December 2017 - We will review plan to grout Tunnel 2
In fall 2017, a new report from the U.S. Department of Energy indicated that the Tunnel 2 was not built strongly enough to handle the stresses it bears, especially from the weight of eight feet of dirt that forms a shield for the highly radioactive materials stored in the tunnel. The department convened an expert panel to review options to stabilize the tunnel, ranging from a heavy plastic tarp to filling with or poly-foam, and in the end recommended grout. We agreed to the plan to grout Tunnel 1 as the best way to quickly remedy an emergency situation. However, Tunnel 2 is significantly wider, five times longer and has structural deficiencies, but than Tunnel 1. Tunnel 2 also has structural deficiencies, but there is no current emergency.
As of December 2017, we are taking a close look at Energy’s proposal to grout Tunnel 2 before deciding whether we agree that it’s the best solution to protect workers, the community and the environment.
November 2017 - Grouting is complete for Tunnel 1
On May 10, 2017, we took swift legal action to hold the federal government accountable to its obligation to clean up the Hanford site. Within 24 hours, we issued an enforcement order that imposed a series of legally requirements on the Department of Energy.
On June 7, 2017, we approved the U.S. Department of Energy’s plan to stabilize PUREX Tunnel 1 by pumping in grout to encase and cover the highly radioactive materials stored in the tunnel. We agree with Energy that grout – a form of engineered concrete – is the best interim method to safeguard human health and the environment in the event of further collapses. Although we don’t favor grout in all possible Hanford applications, we do endorse its use in this specific case as a way to keep the tunnel safe until a final cleanup decision is made for the waste in the tunnel.
In September 2017, grout started flowing into PUREX Tunnel 1. Hanford contractor CH2M Hill Plateau Remediation Co. awarded a subcontract to a Richland company that has experience delivering grout on Hanford site. The subcontractor went back through the hole created by the early May partial roof collapse in Tunnel 1 to insert grout delivery pipes into the tunnel. Workers then gradually built up layers of grout until the tunnel was nearly filled. That both serves as a shield to reduce radioactive emissions from the waste, and stabilizes the tunnel, greatly reducing the risk from any future collapse.
On November 14, 2017, workers completed the stabilization of Tunnel 1. We’re confident that grouting Tunnel 1 will not interfere with eventual tunnel cleanup and in fact should make that cleanup easier.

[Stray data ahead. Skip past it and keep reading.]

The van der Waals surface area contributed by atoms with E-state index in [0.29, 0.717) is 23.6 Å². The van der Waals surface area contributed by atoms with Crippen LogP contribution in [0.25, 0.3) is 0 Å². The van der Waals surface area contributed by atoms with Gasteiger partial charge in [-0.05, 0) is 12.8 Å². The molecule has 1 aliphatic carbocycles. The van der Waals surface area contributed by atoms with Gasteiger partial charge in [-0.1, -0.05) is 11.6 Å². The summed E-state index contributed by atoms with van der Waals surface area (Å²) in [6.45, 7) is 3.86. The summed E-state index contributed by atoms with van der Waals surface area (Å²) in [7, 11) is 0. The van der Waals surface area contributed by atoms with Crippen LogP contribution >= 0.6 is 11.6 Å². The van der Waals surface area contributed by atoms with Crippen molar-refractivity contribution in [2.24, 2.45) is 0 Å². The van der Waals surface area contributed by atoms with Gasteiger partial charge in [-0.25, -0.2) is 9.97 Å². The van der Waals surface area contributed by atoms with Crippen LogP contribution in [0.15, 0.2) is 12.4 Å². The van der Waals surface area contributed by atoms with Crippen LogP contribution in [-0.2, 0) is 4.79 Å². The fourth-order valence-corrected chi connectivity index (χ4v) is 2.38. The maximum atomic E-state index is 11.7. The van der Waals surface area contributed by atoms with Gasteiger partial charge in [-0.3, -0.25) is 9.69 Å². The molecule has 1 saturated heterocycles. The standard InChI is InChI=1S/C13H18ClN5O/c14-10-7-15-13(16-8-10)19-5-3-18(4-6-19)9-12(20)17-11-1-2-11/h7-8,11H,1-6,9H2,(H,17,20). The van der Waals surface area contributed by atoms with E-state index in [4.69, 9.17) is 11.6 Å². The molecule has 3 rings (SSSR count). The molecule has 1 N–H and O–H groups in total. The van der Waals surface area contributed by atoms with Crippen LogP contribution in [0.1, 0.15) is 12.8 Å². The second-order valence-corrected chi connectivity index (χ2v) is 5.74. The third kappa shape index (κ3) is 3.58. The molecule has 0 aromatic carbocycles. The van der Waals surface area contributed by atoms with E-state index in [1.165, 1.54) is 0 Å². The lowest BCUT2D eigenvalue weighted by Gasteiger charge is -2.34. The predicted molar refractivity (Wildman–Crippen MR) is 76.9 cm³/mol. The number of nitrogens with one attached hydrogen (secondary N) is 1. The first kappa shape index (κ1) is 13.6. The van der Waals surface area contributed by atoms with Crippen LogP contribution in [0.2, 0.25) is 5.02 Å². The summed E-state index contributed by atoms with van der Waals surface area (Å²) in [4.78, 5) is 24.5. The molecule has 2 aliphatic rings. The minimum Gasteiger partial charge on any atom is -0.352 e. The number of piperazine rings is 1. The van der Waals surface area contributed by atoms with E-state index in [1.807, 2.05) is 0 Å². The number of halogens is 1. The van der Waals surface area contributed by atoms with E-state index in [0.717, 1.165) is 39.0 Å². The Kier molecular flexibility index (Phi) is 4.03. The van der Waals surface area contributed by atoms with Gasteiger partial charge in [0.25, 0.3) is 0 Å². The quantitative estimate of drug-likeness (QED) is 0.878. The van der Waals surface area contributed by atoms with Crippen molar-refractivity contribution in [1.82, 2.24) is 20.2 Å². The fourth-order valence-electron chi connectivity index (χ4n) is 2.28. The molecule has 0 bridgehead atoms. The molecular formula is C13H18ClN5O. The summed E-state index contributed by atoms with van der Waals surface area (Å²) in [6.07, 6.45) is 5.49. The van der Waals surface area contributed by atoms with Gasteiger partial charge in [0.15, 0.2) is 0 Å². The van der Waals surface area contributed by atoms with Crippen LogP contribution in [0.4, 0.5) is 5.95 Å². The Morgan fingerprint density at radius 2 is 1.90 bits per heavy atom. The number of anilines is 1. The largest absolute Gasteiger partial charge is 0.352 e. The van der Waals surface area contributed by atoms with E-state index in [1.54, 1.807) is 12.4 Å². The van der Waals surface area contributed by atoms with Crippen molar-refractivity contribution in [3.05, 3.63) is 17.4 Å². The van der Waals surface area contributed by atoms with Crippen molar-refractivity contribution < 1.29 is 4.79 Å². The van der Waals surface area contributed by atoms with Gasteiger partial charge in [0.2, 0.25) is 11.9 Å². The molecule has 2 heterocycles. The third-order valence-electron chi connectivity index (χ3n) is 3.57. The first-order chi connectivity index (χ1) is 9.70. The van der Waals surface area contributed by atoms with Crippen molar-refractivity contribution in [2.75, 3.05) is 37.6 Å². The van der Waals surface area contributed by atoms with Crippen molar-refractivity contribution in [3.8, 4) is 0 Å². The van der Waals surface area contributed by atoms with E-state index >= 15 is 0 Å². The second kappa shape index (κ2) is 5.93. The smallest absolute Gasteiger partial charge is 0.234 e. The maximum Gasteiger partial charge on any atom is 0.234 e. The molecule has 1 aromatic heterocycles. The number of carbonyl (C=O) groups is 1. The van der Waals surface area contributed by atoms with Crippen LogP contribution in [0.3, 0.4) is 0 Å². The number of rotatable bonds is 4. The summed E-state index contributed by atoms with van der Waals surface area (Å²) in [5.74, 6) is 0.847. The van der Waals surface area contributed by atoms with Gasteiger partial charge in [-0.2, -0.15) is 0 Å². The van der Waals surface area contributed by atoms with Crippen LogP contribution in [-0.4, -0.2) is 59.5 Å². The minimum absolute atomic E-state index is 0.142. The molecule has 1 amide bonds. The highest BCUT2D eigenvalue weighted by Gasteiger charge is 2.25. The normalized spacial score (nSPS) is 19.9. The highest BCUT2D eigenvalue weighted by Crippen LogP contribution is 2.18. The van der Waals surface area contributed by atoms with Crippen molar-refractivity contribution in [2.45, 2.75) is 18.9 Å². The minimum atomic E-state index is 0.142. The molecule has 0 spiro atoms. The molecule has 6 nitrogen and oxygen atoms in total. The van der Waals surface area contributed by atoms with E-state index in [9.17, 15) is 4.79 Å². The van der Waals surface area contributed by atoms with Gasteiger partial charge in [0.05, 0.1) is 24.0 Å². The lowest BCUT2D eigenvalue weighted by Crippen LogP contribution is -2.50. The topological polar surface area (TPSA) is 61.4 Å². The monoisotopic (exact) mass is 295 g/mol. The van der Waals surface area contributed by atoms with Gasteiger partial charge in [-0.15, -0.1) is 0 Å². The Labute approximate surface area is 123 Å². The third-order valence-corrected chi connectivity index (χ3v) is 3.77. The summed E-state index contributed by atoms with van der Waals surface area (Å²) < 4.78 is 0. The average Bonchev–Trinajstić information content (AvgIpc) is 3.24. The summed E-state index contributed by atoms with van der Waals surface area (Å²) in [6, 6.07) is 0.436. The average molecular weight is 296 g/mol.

On May 9, 2017, U.S. Department of Energy workers doing routine inspections at Hanford Nuclear Reservation discovered the roof had collapsed on Tunnel 1, one of the two tunnels holding highly radioactive waste. They were working around the PUREX (Plutonium-Uranium Extraction) plant when they picked up an increase in background radiation. It wasn’t enough to cause health concerns, but it did prompt them to look for a source. The 20- by 20-foot hole they discovered in Tunnel 1's roof led to an emergency lock-down across Hanford. The lock-down was lifted after a few hours when Energy was confident that no radioactive materials had been released. Fortunately, no one was hurt. Within 48 hours, the hole in Tunnel 1 had been filled with sand, and within a few days the entire length of the 360-foot tunnel had been covered with a heavy-duty plastic tarp, secured on either side with concrete blocks. We’re pressing the Department of Energy to stabilize both of the tunnels.
History of Hanford's PUREX Tunnels
The 360-foot tunnel was built in the 1950s using primarily wood timbers, with railroad tracks running the length. The tunnel is 19 feet wide by 22 feet tall and has about 8 feet of dirt cover on the roof. The tracks run underground from beneath the PUREX plant. When the plant had pieces of broken or obsolete equipment that were too large to break down into containers and bury elsewhere, the equipment was loaded with remotely operated cranes and a remote-controlled, battery-powered locomotive was used to push cars into the tunnel.
Between June 1960 and January 1965, eight flatbed rail cars were loaded and pushed into Tunnel 1. By then, Tunnel 2 was ready. The second tunnel is 1,688 feet long and is built more robustly with steel and concrete. It has the capacity to hold 40 rail cars and currently holds 28. It was in service from 1966 through 1996.
An aging, increasingly vulnerable infrastructure
Hanford is the nation’s largest nuclear waste site, and as the clean-up continues to drag on, infrastructure across the site grows increasingly vulnerable to failure.
Across Hanford, all of the original infrastructure is well past its design life. For example, PUREX Tunnel 1 was built in the 1950s using wooden timbers. It was never expected to be in service nearly 60 years later. Even the newest facilities are past their design life – for example, the double-shell tank that leaked a few years ago was built in the 1970s and is one of the newest waste containers from original site operations.
Under our permit conditions, the U.S. Department of Energy has an obligation to maintain facilities across Hanford so that failures like the tunnel collapse don’t happen, and so they don’t present a risk to the public. The collapse is yet another piece of clear evidence it hasn’t been doing that. We find that failure unacceptable. The weakened structure in PUREX Tunnel 1 has been known for nearly 40 years.